And that’s why I haven’t written a review of it until now, nearly six months later. It seemed that a reaction as strong as mine needed to air out for a while. If I felt the same in a few months, then the feelings would be legitimate.
Now that I’m a few months detached, I can confirm my initial findings. I really like this film. For one, it really does translate a particular kind of cinematic feel into still form. New German films were experimental, often sloppy and quite far from perfection. Such is the case here. Berlin Kino seems to adequately tackle most photographic situations. Low contrast scenes highlight the film’s cornucopia of greys while a scene with more contrast will punch up the blacks for a gritty look. My orange filter increased the contrast as well, going a little too far for my taste in bright light.
Berlin Kino’s tonal range its biggest strength, which makes sense for a cinematic film. I shot it in bright mid-day light, overcast and at night, as well as in the rain, direct sun and a snowstorm. Everything translated well. Not only was the film forgivable, it also seems to scan well.
For more information on developing and printing, consult Lomography’s Berlin Kino Cookbook.
Lomography released Berlin Kino 400 more as an invitation to experimentation than as a competitor to the old classics of the black-and-white scene. Their use of the New German filmmakers in marketing is proof of that. They will also soon be releasing a “Potsdam Kino” companion film rated at ISO 100, which I’ve had the pleasure of testing.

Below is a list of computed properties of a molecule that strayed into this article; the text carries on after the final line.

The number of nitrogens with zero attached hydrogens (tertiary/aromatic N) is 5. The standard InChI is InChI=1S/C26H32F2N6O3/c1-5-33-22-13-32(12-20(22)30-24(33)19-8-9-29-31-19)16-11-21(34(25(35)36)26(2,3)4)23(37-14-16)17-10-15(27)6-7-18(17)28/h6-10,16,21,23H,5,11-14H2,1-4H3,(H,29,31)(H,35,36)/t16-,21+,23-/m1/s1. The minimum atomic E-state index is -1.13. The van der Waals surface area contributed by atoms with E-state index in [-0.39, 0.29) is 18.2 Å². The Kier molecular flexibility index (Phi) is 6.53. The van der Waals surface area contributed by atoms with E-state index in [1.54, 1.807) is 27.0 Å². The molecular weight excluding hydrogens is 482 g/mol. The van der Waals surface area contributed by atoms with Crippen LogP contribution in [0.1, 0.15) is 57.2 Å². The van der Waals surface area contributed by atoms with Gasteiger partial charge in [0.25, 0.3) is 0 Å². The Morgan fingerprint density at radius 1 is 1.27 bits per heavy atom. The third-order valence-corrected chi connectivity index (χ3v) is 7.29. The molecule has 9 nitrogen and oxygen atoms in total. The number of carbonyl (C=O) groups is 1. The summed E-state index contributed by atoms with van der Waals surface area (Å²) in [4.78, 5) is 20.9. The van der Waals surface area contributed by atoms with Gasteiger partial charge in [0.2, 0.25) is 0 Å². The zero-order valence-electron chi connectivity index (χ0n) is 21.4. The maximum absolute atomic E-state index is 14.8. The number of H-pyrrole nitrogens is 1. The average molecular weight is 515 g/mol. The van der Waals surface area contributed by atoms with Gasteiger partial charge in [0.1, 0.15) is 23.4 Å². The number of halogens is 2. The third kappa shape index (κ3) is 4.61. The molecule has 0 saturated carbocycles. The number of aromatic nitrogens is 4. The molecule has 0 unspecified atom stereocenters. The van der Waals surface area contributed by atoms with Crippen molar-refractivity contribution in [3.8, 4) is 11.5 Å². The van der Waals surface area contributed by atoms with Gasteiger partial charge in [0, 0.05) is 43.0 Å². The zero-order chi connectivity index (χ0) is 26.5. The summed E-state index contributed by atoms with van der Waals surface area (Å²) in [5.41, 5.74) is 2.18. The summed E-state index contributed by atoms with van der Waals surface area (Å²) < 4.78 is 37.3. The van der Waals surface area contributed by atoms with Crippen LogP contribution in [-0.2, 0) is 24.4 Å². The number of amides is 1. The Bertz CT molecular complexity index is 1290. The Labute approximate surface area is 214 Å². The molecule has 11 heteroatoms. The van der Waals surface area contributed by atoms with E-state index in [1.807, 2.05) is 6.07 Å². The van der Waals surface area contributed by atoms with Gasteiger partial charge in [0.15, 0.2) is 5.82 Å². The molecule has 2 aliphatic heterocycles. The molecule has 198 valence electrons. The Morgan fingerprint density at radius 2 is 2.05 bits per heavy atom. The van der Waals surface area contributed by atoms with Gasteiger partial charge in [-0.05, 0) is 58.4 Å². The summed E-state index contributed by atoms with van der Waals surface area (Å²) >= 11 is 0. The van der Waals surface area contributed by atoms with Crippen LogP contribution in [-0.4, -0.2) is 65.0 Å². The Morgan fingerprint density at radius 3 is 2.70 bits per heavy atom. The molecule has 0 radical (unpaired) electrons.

It feels like wasted effort trying to break the film down in a language it’s not meant to speak. Its native tongue is the freewheeling, shoot and hope for the best mentality of its company. In that vein, I found the film highly successful. I had set out with the film to capture a snapshot of a city and think I succeeded in doing so. It’s flexible, capable in a wide range of environments and its marketing actually follows through on delivering a timeless, cinematic look (I even cropped a few of my images into a 16:9 ratio). I don’t feel any closer to the giants of German cinema, but it was neat to use similar tools for a few days.
Berlin native Marlene Dietrich once said she always kept a suitcase in Berlin. I think I’ll always try to keep a roll of Berlin Kino here as well.
You can buy Lomography Berlin Kino direct from Lomography here
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[Update – this article originally stated that Berlin Kino is a one-time release as we’ve seen in other films. This is not true. As per our Lomography rep – “the Berlin and Potsdam Kino films are not really limited. They’re here to stay. We are working on continuously producing both of them and will do our best never to run out of it in our stock.”]
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I think Berlin 400 = Orwo N74+
and Postdam 100 = Orwo UN54
Rebranding is not a crime, but disclose it would be a real help for darkroom aficionados.